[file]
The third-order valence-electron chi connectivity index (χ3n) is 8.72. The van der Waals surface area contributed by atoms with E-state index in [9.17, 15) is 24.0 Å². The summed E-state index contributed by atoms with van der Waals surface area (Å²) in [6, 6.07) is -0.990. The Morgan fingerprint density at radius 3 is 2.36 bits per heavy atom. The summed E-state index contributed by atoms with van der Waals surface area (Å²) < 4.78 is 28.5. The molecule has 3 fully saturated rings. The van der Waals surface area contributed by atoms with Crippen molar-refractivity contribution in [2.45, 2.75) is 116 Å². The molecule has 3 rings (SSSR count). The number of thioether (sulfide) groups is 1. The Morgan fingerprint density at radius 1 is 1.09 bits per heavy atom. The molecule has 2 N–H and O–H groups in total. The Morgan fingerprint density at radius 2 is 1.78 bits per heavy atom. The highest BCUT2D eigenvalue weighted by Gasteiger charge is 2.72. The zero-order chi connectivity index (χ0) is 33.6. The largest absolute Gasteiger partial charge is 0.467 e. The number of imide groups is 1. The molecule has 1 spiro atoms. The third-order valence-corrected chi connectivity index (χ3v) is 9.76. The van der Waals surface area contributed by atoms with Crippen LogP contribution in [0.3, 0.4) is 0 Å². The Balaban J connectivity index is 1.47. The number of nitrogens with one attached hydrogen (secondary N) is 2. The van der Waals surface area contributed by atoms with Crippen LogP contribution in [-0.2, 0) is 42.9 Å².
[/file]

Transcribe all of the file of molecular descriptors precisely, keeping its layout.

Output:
The third-order valence-electron chi connectivity index (χ3n) is 8.72. The van der Waals surface area contributed by atoms with E-state index in [9.17, 15) is 24.0 Å². The summed E-state index contributed by atoms with van der Waals surface area (Å²) in [6, 6.07) is -0.990. The Morgan fingerprint density at radius 3 is 2.36 bits per heavy atom. The summed E-state index contributed by atoms with van der Waals surface area (Å²) < 4.78 is 28.5. The molecule has 3 fully saturated rings. The van der Waals surface area contributed by atoms with Crippen molar-refractivity contribution in [2.45, 2.75) is 116 Å². The molecule has 3 rings (SSSR count). The number of thioether (sulfide) groups is 1. The Morgan fingerprint density at radius 1 is 1.09 bits per heavy atom. The molecule has 2 N–H and O–H groups in total. The Morgan fingerprint density at radius 2 is 1.78 bits per heavy atom. The highest BCUT2D eigenvalue weighted by Gasteiger charge is 2.72. The zero-order chi connectivity index (χ0) is 33.6. The largest absolute Gasteiger partial charge is 0.467 e. The number of imide groups is 1. The molecule has 1 spiro atoms. The third-order valence-corrected chi connectivity index (χ3v) is 9.76. The van der Waals surface area contributed by atoms with Crippen LogP contribution in [0.3, 0.4) is 0 Å². The Balaban J connectivity index is 1.47. The number of nitrogens with one attached hydrogen (secondary N) is 2. The van der Waals surface area contributed by atoms with Crippen LogP contribution in [-0.2, 0) is 42.9 Å².